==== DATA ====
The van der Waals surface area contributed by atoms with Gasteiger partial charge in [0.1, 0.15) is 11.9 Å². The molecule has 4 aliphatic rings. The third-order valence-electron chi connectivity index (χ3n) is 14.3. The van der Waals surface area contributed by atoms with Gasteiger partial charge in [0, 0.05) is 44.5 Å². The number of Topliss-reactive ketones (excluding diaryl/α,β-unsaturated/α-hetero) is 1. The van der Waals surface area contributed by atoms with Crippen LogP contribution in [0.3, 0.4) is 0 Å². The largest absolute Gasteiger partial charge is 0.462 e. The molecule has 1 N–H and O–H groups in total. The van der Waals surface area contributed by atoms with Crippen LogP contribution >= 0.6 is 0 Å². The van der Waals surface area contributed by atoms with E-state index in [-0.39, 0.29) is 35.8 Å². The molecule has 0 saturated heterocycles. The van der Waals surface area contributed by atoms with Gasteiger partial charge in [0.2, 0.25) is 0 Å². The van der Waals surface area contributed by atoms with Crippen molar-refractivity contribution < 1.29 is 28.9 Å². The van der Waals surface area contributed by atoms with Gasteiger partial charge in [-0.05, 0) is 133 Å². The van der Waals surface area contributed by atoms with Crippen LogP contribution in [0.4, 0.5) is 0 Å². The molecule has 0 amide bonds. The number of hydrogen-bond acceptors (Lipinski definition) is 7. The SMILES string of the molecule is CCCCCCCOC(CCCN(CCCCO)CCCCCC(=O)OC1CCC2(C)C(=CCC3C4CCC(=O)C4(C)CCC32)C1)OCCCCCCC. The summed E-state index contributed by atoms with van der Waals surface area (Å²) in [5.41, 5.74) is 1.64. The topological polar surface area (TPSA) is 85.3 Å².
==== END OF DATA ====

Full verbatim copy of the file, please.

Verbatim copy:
The van der Waals surface area contributed by atoms with Gasteiger partial charge in [0.1, 0.15) is 11.9 Å². The molecule has 4 aliphatic rings. The third-order valence-electron chi connectivity index (χ3n) is 14.3. The van der Waals surface area contributed by atoms with Gasteiger partial charge in [0, 0.05) is 44.5 Å². The number of Topliss-reactive ketones (excluding diaryl/α,β-unsaturated/α-hetero) is 1. The van der Waals surface area contributed by atoms with Crippen LogP contribution in [0.3, 0.4) is 0 Å². The largest absolute Gasteiger partial charge is 0.462 e. The molecule has 1 N–H and O–H groups in total. The van der Waals surface area contributed by atoms with Crippen LogP contribution >= 0.6 is 0 Å². The van der Waals surface area contributed by atoms with E-state index in [-0.39, 0.29) is 35.8 Å². The molecule has 0 saturated heterocycles. The van der Waals surface area contributed by atoms with Gasteiger partial charge in [0.2, 0.25) is 0 Å². The van der Waals surface area contributed by atoms with Crippen molar-refractivity contribution < 1.29 is 28.9 Å². The van der Waals surface area contributed by atoms with Gasteiger partial charge in [-0.05, 0) is 133 Å². The van der Waals surface area contributed by atoms with Crippen LogP contribution in [0.4, 0.5) is 0 Å². The molecule has 0 amide bonds. The number of hydrogen-bond acceptors (Lipinski definition) is 7. The SMILES string of the molecule is CCCCCCCOC(CCCN(CCCCO)CCCCCC(=O)OC1CCC2(C)C(=CCC3C4CCC(=O)C4(C)CCC32)C1)OCCCCCCC. The summed E-state index contributed by atoms with van der Waals surface area (Å²) in [5.41, 5.74) is 1.64. The topological polar surface area (TPSA) is 85.3 Å².